Review #26 - Texas Hamburger Co.

Posted by Prefers His Tots Tatered | | Posted On Wednesday, June 24, 2009 at 7:25 AM

Our latest stop in our quest to find the best burger in town landed us at the Texas Hamburger Co., located at 9010 Huebner Road on San Antonio’s northwest side.

Growing up on the northwest side myself, I was particularly excited to revisit an old favorite. You see, decades ago, Texas Hamburger Co. was the pillar of burger excellence…a captain of industry if you will. It seemed that every family on the block owned a classic Texas Hamburger Co. burger at some point. I fondly remember my father lamenting on this durable, reliable, “GMC” (our name for Genuine Mouthwatering Chow).

As we pulled into the parking lot, to my surprise, the place looked nothing like my nostalgic memories. I told Burgermeister Meisterburger, the Navigator for this Expedition, that he must have taken a wrong turn. Unfortunately, there was no mistake, and I must admit, fellow burger aficionados, Texas Hamburger Co. has seen better days.

For starters, the outside appearance looked more run down than I remembered. The place needs a major corporate restructuring, literally.

Comforted by our recent tetanus shots, we entered and ordered at the counter.

Some might argue that the ultimate demise of Texas Hamburger Co. was the huge growth in options. “Back to the burger basics” some commentators argued, and it has been suggested that Texas Hamburger Co. should cut some of its product lines. As you can see from the menu, burgers of all shapes and sizes, along with plenty of sandwich items and even full blown plates inflate Texas Hamburger Co.’s inventory. I tend to agree that cuts are necessary for Texas Hamburger Co. to re-group and re-brand itself as a premier burger maker in San Antonio.

While ordering, Texas Hamburger Co. allows its patrons to get an up close look at the efficient wonders of the assembly line. I mean this place is a well oiled machine.

I would hate to see these hard working folks become just another victim of the down economy. I guess they can always go out and get a job flipping burgers…wait, scratch that. Panhandling? Or better yet, blogging?

Burger – 6.5 out of 10

The burgers were just, ok. There’s nothing structurally wrong with the product, it’s just that the competition has moved ahead. Those foreign burger-makers have flooded the market with their innovation and luxury (Cappycino’s Kobe Steak Burger), their exotic models (Chris Madrids’s Tostado Burger) and efficiency (Five Guys massive staffing model). To compete in this competitive market, being adequate is not good enough anymore.

My fellow bloggers tended to agree with the analysis that the burgers, while alright, just don’t stack up to the stiff competition.

Hamburglar - This burger has potential, but the soggy bun ends up dragging the score down. I ate the burger fairly quickly after picking up my order, but the bottom of the bun quickly became a soggy disappointment.

# 1 with Cheese - I’ve had better at Whataburger, they did get your food out fast though.

Sides – 6.5 out of 10

The Big Three Side-Makers are well represented at Texas Hamburger Co.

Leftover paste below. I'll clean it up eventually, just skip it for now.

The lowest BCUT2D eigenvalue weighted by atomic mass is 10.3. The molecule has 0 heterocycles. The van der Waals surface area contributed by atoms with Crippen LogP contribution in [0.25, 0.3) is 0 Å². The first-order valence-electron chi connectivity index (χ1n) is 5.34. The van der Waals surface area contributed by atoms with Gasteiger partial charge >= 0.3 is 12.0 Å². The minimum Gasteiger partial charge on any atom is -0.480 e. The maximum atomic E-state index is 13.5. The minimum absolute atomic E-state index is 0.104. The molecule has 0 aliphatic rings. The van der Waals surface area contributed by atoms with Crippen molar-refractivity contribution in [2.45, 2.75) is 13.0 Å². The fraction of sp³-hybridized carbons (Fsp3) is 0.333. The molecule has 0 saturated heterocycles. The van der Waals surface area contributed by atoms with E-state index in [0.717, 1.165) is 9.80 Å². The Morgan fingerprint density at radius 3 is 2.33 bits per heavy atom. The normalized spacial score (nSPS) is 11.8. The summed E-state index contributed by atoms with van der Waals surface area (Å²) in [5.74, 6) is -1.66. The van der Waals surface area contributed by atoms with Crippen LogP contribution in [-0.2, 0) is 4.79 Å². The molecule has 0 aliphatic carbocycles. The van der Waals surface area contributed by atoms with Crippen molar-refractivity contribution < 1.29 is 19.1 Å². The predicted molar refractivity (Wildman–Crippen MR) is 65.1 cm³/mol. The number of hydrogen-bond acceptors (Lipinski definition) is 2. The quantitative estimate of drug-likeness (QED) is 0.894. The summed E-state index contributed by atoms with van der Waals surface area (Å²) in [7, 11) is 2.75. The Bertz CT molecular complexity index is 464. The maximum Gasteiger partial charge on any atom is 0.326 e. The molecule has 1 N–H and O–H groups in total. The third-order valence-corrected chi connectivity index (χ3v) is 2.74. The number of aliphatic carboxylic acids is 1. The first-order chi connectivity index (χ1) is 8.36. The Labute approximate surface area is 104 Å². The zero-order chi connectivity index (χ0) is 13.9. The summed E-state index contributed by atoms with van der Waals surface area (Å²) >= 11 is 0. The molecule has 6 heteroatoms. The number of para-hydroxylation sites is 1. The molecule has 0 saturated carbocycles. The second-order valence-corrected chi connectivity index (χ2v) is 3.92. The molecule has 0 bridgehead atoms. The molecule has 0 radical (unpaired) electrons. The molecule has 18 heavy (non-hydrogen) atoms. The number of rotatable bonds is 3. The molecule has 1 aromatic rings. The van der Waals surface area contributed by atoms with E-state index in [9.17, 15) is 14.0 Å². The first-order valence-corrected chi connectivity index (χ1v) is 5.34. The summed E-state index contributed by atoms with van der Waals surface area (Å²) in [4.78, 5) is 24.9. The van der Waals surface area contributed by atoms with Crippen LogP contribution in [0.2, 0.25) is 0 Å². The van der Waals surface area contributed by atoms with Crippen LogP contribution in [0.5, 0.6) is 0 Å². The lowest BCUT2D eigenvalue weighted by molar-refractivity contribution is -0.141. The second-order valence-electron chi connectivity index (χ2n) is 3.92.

We were all happy that the major sides of fries, onion rings, and tots were options on the menu. Again, all three weren’t bad, it’s just that they weren’t special. Keeping in line with its bloated inventory, Texas Hamburger Co. has many other options to choose from (stuffed jalepenos, chili, etc.), but we decided against all these extra bells and whistles.

Here’s what some of the others had to say:

Hamburglar - They have the trifecta of sides (fries, onion rings and tots), but none of them were particularly worth writing home about (or blogging about for that matter).

#1 with Cheese - I’m only a fry guy, the fries were pretty decent, but no comparison to Mr. Madrid and could have been a touch crispier.

Where’s the Beef - I always love places that have the holy trinity of fries, tots and rings. I didn’t try the fries, but the tots were crispy on the outside and soft on the inside- pretty close to an ideal tot. The rings, although seemingly pre-made, were also very delicious. My Blue Bell vanilla shake was also top quality.

Ambience – 6.5 out of 10

The inside reminded me of a Lincoln log house. Lots of good Sequoias lost their life to decorate this place with all the wood paneling.

I will say that the place was nice and clean, but there just wasn’t much character. There is a cool loft area, which is where we decided to dine.

We were unaware that our log cabin surrounding also meant replicating the frozen Tundra. The loft had what I can only guess is a super-charged, turbo fan and AC system that would bring German engineering to its knees. I know it’s hard to complain about being cold in the middle of June, but damn, it was frigid. Texas Hamburger Co. needs to move to a more fuel efficient hybrid system to keep its business. My fellow bloggers tended to agree:

# 1 with Cheese - I guess I’ll buy the “neighborhood joint” philosophy but it was entirely ordinary and, even for SA, the fans were out of control. I did like the upstairs and big tables.

Where’s the Beef - Some typical burger joint signage, but not over the top. Wood paneling throughout created a nice atmosphere. I sat under the fan from hell, though. Other than freezing my butt off, it was a pretty nice place.

As you can see, it is sort of difficult to sum up our experience at Texas Hamburger Co. I guess the best description is average. The scores reflect this sentiment as well with all 3 categories receiving a 6.5 out of 10. In the end, THC could use a little TLC. However, Texas Hamburger Co. seems like a proud bunch and wouldn’t want any sort of a bail out. Besides, from the looks of it, the stimulus must be working.


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